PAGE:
Songbringer uses letters to generate RPG worlds


Oh! Songbringer [official site] – a procedurally-generated RPG which was first announced/spoken of back in the mists of 2015 – is now almost finished and is due for release in this, the Year of the Mammoth. I wanted to flag it up primarily because I don’t tend to like pixel art and this has some lovely-looking pixel art/pixel art adjacent places!

As per the current press release:

“Songbringer presents a gorgeous procedurally-generated overworld with ten dungeons in 3/4 perspective. Players enter a six-letter world seed code when starting a new adventure, granting them the possibility to explore 308 million unique environment combinations – no adventure is ever the same, unless you share your code with friends: The seed codes generate the world dynamically and deterministically, so entering the same seed will always generate the same world.”

Obviously it would be a bit of extra work but I’d have been tempted to do something special (either as a reward or a trap) for particular swearwords or similar so I can’t help wondering if solo developer Nathanael Weiss went down that route too. Given he’s the game’s lone coder, artist and musician it might have been rather a tall order to add special nonsense like that in, though!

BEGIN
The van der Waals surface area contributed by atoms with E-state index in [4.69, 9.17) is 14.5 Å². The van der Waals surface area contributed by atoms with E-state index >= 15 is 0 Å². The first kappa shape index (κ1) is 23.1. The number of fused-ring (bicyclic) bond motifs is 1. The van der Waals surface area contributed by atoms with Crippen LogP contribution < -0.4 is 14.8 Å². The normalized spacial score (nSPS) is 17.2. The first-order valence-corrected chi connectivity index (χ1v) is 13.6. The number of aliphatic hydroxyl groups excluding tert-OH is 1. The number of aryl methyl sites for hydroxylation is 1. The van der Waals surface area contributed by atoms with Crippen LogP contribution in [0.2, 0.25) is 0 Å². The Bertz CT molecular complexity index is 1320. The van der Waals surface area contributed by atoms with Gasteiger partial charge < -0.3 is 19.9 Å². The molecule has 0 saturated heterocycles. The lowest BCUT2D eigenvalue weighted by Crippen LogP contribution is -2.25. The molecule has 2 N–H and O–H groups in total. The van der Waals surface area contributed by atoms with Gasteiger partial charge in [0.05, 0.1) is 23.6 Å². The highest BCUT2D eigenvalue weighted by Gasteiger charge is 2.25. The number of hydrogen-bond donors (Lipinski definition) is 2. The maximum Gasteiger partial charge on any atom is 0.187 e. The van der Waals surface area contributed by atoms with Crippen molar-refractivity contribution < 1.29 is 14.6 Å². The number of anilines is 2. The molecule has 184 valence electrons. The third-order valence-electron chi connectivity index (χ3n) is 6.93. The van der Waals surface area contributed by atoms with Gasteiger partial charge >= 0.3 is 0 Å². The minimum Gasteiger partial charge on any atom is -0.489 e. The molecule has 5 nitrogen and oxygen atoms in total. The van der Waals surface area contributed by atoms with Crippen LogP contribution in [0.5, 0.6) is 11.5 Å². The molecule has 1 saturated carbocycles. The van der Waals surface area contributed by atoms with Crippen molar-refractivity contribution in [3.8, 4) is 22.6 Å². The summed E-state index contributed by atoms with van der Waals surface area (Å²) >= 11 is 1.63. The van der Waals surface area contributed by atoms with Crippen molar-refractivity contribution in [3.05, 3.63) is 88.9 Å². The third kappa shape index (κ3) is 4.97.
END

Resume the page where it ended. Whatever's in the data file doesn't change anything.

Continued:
It continues with a smidge about the gameplay:

“As Roq, learn to utilize the powers of the rare cacti you will find in the world to see things that aren’t there (or are they?): doors, items and other loot that can help you on your journey.”

Looking at the trailer, I think the white-bladed weapon is probably the nanosword which is maybe a riff on a lightsaber, and the thing he throws out is the boomerang top hat, and there are bombs and other bits. If you’re in the mood for some local co-op there’s also the capacity for a friend to join in and take on the role of your robo-pal, Jib.

Songbringer, by the way, is the name of Roq’s party ship.


  1. TillEulenspiegel says:

    Aw, I thought we might be talking “letters” as in those things you write with an inked quill and then send via the Pony Express. That’s how it worked before email, right?

    This is just encoding a (64-bit?) seed in some fashion other than the raw number, which almost every procgen game does in one form or another.

    • ScrapCupcake says: